Joined: Sat Jul 04, 2015 11:00 pm
Location: York
Ignore the post count, I have no idea what I'm doing...

Re: Making the Jump to Computers!

Postby ef37a » Sat Jan 06, 2018 7:38 pm

"Up to now, all I can do is send the desk master output into a mini stereo jack socket on the back of the PC. By the time it gets to Soundcloud it sounds awful!"

Matt, mate, you are already doing it! But 'king badly. You are already USING an 'interface' the 'Realtek' tat in the PC . You are already using some sort of DAW and Win must be setup to route the crap jack signal into the built in soundcard.

You can make a vast improvement in your recorded quality for just £25ish and, I swear, an evening of not very intense work. You buy a Behringer UCA 202 (my apologies for bringing that to SoS forum but this is just an example!). Also pickup, if you don't have one, a stereo RCA to RCA cable.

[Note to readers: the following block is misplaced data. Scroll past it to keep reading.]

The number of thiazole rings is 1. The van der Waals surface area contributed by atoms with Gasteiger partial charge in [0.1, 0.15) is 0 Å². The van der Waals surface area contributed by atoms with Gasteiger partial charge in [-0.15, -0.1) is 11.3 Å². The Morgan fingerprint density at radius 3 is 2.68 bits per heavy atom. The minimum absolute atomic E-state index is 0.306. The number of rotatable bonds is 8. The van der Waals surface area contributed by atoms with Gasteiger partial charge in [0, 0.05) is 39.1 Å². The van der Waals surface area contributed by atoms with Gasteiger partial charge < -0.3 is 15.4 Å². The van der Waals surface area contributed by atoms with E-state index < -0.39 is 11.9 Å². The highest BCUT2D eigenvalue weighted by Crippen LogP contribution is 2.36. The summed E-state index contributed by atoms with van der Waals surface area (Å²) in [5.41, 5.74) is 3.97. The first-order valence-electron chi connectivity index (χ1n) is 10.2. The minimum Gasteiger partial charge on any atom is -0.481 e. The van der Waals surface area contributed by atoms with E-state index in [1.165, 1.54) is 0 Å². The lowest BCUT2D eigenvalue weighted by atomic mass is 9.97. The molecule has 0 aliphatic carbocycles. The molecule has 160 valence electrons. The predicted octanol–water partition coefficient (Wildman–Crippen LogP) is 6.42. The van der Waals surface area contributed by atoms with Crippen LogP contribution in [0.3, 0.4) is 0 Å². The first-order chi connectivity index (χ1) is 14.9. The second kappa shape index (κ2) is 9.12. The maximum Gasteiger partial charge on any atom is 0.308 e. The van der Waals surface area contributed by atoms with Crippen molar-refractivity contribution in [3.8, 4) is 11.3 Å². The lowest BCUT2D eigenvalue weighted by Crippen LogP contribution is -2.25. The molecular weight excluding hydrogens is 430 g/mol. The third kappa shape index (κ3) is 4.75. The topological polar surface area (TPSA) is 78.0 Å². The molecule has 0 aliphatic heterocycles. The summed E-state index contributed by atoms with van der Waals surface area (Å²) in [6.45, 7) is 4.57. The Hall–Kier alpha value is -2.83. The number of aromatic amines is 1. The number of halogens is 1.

Now go to http://www.ninite.com and download Audacity and install it. If you haven't got that recording out of your mixer in 2 hours PM me.

Ooops! You need TWO RCA cables, RockBottom stuff is plenty good enough.

Dave.
ef37a
Jedi Poster
Posts: 8840
Joined: Sun May 28, 2006 11:00 pm
Location: northampton uk

Re: Making the Jump to Computers!

Postby matt222 » Sat Jan 06, 2018 7:51 pm

Great stuff!

All I can gather is the following data:

Pentium ( R ) Dual core CPC
E5500 @ 2.80GHZi
Installed Ram 4.00 GB
64 bit operating system x64 based.

I'm based in Derby.
matt222
Regular
Posts: 258
Joined: Sat Oct 24, 2015 11:00 pm

Re: Making the Jump to Computers!

Postby The Elf » Sat Jan 06, 2018 8:44 pm